Why Does a Business Need a Lawyer?
Running a business is fraught with many potential legal obstacles. First, the very formation of a business requires some careful legal analysis. The new business needs to choose a legal entity under which to be officially recognized by the Secretary of State. A proper employee handbook and HR policies and procedures are necessary when the founders begin hiring employees. Another integral part of maintaining a successful business is drafting and negotiating contracts and other agreements and that, too, requires the careful attention of a legal professional, especially in a business-to-business agreement.
A merchandise-centered business might face additional obstacles related to product liability and may need a specialized attorney who can ensure the business’s disclosure and warning policies are in check, as well as be available to respond to any potential complaints. From small businesses and start-ups to closely-held corporations, having experienced legal counsel on your side is instrumental for the success of your venture.
Legally Establishing Your Business
Starting a new business is usually an exciting period for the founding entrepreneurs. However, the beginning stage of setting up a business can also be extremely stressful. Many factors ought to be considered, not the least among which is the kind of legal entity to choose for your operation. A business law attorney can help you understand your options and describe the long-term effects your choice will have on your business in such areas as taxation, accounting, ownership structure, equity financing, and mergers and acquisitions. At North City Law, our attorneys are experienced in both business and tax law, and can help you make the optimal plan for your operation’s success.
Drafting, Executing and Reviewing Contracts
At the center of every business are various contractual agreements, and in many ways, they define how efficiently a business runs. Employment contracts determine the terms under which employees are hired, contracts with third-party sellers are executed, revenue is distributed, and can determine how you will be required to act with your customers, other companies, and the government. Once a contract is signed, you are bound by law to fulfill its terms. Because of the gravity of such a commitment, it is tremendously important to employ skilled business law attorneys to help prepare and review contracts both within your own operation, and contracts coming from outside parties.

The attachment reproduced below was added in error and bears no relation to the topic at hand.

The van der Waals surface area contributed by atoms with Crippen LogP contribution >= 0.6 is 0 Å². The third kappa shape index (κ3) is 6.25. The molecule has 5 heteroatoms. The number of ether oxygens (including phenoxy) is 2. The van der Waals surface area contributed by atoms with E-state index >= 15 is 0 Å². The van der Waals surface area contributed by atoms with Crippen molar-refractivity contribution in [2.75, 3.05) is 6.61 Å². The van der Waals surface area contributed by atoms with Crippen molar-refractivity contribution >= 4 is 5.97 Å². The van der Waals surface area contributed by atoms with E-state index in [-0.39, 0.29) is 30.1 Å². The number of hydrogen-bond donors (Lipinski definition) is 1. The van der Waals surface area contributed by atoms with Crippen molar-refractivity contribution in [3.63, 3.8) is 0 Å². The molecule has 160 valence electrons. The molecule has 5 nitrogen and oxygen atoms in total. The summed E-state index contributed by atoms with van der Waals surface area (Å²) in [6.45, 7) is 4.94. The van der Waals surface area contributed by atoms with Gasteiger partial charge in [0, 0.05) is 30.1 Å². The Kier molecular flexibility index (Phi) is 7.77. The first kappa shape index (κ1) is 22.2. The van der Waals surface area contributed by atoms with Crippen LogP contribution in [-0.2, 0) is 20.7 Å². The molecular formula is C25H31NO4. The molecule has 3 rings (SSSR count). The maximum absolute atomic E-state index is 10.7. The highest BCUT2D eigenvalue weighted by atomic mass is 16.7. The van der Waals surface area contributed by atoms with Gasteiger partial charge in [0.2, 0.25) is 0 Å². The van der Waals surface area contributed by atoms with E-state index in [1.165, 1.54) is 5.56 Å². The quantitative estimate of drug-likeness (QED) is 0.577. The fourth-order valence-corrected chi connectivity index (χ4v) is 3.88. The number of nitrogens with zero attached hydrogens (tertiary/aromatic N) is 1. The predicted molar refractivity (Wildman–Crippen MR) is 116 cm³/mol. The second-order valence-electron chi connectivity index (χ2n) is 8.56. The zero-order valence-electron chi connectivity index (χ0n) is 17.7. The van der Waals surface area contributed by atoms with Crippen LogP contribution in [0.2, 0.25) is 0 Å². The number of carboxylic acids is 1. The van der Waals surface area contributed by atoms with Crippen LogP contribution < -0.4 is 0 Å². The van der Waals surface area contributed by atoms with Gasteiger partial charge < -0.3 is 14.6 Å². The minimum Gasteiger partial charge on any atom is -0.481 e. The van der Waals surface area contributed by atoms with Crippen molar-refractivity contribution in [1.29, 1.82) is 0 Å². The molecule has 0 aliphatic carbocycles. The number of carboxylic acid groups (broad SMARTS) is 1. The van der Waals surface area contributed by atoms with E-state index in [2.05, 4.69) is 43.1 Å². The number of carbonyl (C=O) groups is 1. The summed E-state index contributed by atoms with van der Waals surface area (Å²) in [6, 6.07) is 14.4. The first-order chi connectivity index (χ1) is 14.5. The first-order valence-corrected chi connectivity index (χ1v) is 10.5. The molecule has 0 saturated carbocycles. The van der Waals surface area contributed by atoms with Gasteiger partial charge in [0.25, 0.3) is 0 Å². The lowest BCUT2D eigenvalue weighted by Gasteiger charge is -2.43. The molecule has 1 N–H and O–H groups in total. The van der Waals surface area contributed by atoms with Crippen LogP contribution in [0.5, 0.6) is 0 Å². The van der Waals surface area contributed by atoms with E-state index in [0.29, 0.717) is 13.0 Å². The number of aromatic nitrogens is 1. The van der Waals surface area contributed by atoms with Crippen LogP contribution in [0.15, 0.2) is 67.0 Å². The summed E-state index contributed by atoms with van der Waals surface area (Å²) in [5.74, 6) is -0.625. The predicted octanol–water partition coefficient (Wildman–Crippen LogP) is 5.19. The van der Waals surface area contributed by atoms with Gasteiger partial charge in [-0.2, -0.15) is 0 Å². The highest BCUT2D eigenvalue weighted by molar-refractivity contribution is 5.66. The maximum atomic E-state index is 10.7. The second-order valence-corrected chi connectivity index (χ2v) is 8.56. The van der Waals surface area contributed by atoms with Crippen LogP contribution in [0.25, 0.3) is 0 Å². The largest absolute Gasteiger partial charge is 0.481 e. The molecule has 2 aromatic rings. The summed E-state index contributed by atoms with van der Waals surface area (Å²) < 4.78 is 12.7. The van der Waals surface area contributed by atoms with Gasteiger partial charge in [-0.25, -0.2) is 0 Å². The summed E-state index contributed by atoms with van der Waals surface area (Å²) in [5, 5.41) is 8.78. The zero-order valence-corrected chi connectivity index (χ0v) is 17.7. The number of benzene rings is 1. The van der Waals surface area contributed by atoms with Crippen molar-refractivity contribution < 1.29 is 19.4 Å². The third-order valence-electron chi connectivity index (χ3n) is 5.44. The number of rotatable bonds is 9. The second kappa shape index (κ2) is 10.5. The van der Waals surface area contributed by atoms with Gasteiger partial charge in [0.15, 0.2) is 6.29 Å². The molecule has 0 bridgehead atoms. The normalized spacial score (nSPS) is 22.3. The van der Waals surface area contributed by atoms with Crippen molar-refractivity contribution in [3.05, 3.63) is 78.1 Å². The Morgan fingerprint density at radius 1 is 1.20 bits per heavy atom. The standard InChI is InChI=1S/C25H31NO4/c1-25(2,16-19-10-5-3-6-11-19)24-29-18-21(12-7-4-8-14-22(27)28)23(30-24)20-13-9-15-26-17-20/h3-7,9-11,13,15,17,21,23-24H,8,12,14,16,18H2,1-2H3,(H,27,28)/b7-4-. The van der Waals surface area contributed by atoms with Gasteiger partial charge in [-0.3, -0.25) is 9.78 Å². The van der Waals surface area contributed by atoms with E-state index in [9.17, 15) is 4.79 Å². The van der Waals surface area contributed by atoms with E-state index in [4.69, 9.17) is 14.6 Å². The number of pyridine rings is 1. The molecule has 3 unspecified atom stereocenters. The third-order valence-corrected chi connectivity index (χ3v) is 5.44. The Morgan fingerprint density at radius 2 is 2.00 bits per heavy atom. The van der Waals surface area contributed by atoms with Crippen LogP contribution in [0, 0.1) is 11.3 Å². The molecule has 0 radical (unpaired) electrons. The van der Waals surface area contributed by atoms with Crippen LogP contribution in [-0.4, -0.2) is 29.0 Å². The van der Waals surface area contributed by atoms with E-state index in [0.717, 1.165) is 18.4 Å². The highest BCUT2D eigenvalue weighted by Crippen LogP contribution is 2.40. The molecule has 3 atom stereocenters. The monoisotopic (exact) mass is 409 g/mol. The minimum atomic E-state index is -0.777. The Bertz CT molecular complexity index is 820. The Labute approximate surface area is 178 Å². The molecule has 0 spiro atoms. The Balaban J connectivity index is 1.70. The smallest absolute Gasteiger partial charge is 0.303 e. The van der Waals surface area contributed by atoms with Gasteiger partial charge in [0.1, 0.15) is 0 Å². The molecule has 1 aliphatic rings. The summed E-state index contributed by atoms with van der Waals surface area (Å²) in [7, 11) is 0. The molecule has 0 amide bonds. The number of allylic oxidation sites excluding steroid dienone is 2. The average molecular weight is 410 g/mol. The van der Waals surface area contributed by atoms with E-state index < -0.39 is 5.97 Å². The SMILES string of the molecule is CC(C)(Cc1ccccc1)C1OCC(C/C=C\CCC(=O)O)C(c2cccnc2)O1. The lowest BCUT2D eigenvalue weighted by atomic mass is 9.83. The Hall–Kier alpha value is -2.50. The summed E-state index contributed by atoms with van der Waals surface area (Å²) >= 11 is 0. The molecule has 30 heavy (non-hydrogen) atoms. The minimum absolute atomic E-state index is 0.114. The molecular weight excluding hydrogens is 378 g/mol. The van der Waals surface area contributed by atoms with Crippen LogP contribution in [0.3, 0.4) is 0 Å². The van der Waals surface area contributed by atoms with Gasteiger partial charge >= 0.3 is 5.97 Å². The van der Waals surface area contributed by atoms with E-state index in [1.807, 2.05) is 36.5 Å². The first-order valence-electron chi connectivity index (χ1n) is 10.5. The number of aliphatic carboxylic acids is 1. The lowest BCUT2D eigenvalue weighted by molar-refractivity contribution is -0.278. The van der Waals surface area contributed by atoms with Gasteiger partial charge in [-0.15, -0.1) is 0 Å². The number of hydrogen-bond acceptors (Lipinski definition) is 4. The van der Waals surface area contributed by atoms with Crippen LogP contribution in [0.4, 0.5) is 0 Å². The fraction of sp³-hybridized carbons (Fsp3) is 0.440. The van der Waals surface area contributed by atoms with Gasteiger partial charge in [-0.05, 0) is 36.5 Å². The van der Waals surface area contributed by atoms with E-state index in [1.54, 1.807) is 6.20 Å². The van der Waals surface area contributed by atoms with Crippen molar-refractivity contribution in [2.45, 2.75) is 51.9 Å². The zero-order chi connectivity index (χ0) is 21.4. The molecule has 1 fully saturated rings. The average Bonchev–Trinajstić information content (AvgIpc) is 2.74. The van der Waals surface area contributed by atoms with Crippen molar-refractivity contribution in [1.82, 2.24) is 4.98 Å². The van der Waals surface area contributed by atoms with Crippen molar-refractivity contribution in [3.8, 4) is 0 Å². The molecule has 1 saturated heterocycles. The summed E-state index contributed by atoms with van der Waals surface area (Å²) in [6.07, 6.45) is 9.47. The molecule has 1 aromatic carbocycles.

Protecting the Integrity of Your Business in Litigation
As your business continues to evolve, your interactions with the public, the government and other enterprises can significantly increase – both in volume and in complexity. It is nearly inevitable that at some point, your presence in court will be required to fight a contract that has been breached or respond to a complaint that has been filed against you. In those instances, an effective business law attorney is crucial to making your case. Anything from managing the order in which a case proceeds to making an argument in front of the jury will require a nuanced knowledge of both your business and the local legislature.
If your business is centered on merchandise, or provides a service to the public, issues with product liability might eventually arise. Such court proceedings not only pose a significant financial risk to your business, they may also result in new limitations for your thriving business and potentially tarnish your product’s otherwise excellent reputation. In many instances, a knowledgeable attorney can help you resolve a complaint before it turns into an adversarial litigation process. If litigation cannot be avoided, strong legal representation is a vital necessity. Knowledgeable attorneys can advocate for you in and outside the courtroom, make comprehensive strategies concerning your product liability case, and determine which guidelines need to be put in place for your business to continue running effectively.
Business Legal Services
- Business Formation
- Legal Entity Selection
- Secretary of State Filings
- Registered Agent
- Limited Liability Company (LLC) Operating Agreement
- Partnership Agreement
- Corporate Charter and Bylaws
- Shareholder Agreement
- Corporate Minute Book
- Board of Directors Meeting Minutes
- Commercial Leases for Tenants
- Commercial Leases for Landlords
- Friends and Family Investment
- Series A Investment
- Series B Investment
- Employee Handbook
- Business to Business (B2B) Contracts
- Asset Purchase and Sale
- Equity Purchase and Sale
- Dissolution, Wind-up, and Final Distribution